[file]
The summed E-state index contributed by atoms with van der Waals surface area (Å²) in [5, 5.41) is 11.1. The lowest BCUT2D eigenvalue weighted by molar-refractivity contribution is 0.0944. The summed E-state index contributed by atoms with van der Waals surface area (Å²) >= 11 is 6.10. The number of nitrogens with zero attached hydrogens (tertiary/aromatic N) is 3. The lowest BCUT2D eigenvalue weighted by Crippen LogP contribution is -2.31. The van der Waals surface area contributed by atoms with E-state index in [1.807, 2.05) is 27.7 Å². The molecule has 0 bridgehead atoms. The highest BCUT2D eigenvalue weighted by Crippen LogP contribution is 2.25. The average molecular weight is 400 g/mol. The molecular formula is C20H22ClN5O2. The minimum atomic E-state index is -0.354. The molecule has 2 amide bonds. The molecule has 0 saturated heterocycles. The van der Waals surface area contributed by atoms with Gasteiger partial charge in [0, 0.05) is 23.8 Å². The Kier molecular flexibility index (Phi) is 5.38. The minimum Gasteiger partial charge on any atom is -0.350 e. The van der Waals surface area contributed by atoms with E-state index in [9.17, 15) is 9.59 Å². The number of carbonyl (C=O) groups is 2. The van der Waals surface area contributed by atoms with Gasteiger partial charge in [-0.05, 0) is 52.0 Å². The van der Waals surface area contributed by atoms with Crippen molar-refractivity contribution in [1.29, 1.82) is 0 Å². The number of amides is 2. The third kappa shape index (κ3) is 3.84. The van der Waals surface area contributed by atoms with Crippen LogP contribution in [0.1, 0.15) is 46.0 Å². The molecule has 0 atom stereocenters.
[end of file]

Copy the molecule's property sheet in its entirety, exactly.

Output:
The summed E-state index contributed by atoms with van der Waals surface area (Å²) in [5, 5.41) is 11.1. The lowest BCUT2D eigenvalue weighted by molar-refractivity contribution is 0.0944. The summed E-state index contributed by atoms with van der Waals surface area (Å²) >= 11 is 6.10. The number of nitrogens with zero attached hydrogens (tertiary/aromatic N) is 3. The lowest BCUT2D eigenvalue weighted by Crippen LogP contribution is -2.31. The van der Waals surface area contributed by atoms with E-state index in [1.807, 2.05) is 27.7 Å². The molecule has 0 bridgehead atoms. The highest BCUT2D eigenvalue weighted by Crippen LogP contribution is 2.25. The average molecular weight is 400 g/mol. The molecular formula is C20H22ClN5O2. The minimum atomic E-state index is -0.354. The molecule has 2 amide bonds. The molecule has 0 saturated heterocycles. The van der Waals surface area contributed by atoms with Gasteiger partial charge in [0, 0.05) is 23.8 Å². The Kier molecular flexibility index (Phi) is 5.38. The minimum Gasteiger partial charge on any atom is -0.350 e. The van der Waals surface area contributed by atoms with E-state index in [9.17, 15) is 9.59 Å². The number of carbonyl (C=O) groups is 2. The van der Waals surface area contributed by atoms with Gasteiger partial charge in [-0.05, 0) is 52.0 Å². The van der Waals surface area contributed by atoms with Crippen molar-refractivity contribution in [1.29, 1.82) is 0 Å². The number of amides is 2. The third kappa shape index (κ3) is 3.84. The van der Waals surface area contributed by atoms with Crippen LogP contribution in [0.1, 0.15) is 46.0 Å². The molecule has 0 atom stereocenters.